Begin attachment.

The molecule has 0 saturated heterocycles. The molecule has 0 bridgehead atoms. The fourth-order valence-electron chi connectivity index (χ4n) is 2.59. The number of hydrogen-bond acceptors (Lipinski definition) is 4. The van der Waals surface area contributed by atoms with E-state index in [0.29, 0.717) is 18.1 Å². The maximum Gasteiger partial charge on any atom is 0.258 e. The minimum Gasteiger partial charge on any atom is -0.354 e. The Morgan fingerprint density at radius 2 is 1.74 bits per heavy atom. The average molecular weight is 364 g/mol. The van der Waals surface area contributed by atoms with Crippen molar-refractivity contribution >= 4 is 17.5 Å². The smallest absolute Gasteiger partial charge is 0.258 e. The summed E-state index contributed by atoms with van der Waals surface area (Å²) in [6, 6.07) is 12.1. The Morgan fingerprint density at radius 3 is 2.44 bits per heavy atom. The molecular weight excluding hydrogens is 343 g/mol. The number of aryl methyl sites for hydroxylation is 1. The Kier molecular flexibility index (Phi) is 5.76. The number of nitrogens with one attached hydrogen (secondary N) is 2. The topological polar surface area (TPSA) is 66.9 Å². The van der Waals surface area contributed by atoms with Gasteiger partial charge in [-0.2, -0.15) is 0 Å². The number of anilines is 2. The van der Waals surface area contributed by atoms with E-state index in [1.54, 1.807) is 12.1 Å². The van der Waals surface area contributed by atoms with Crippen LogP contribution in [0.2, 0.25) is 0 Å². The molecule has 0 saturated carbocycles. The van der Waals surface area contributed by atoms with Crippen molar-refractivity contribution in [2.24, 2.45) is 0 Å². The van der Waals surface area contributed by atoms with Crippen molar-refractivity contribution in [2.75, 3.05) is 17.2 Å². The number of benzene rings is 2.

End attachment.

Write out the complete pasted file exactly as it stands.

The molecule has 0 saturated heterocycles. The molecule has 0 bridgehead atoms. The fourth-order valence-electron chi connectivity index (χ4n) is 2.59. The number of hydrogen-bond acceptors (Lipinski definition) is 4. The van der Waals surface area contributed by atoms with E-state index in [0.29, 0.717) is 18.1 Å². The maximum Gasteiger partial charge on any atom is 0.258 e. The minimum Gasteiger partial charge on any atom is -0.354 e. The Morgan fingerprint density at radius 2 is 1.74 bits per heavy atom. The average molecular weight is 364 g/mol. The van der Waals surface area contributed by atoms with Crippen molar-refractivity contribution >= 4 is 17.5 Å². The smallest absolute Gasteiger partial charge is 0.258 e. The summed E-state index contributed by atoms with van der Waals surface area (Å²) in [6, 6.07) is 12.1. The Morgan fingerprint density at radius 3 is 2.44 bits per heavy atom. The molecular weight excluding hydrogens is 343 g/mol. The number of aryl methyl sites for hydroxylation is 1. The Kier molecular flexibility index (Phi) is 5.76. The number of nitrogens with one attached hydrogen (secondary N) is 2. The topological polar surface area (TPSA) is 66.9 Å². The van der Waals surface area contributed by atoms with Gasteiger partial charge in [-0.2, -0.15) is 0 Å². The number of anilines is 2. The van der Waals surface area contributed by atoms with E-state index in [1.54, 1.807) is 12.1 Å². The van der Waals surface area contributed by atoms with Crippen LogP contribution in [0.2, 0.25) is 0 Å². The molecule has 0 saturated carbocycles. The van der Waals surface area contributed by atoms with Crippen molar-refractivity contribution in [2.24, 2.45) is 0 Å². The van der Waals surface area contributed by atoms with Crippen molar-refractivity contribution in [2.75, 3.05) is 17.2 Å². The number of benzene rings is 2.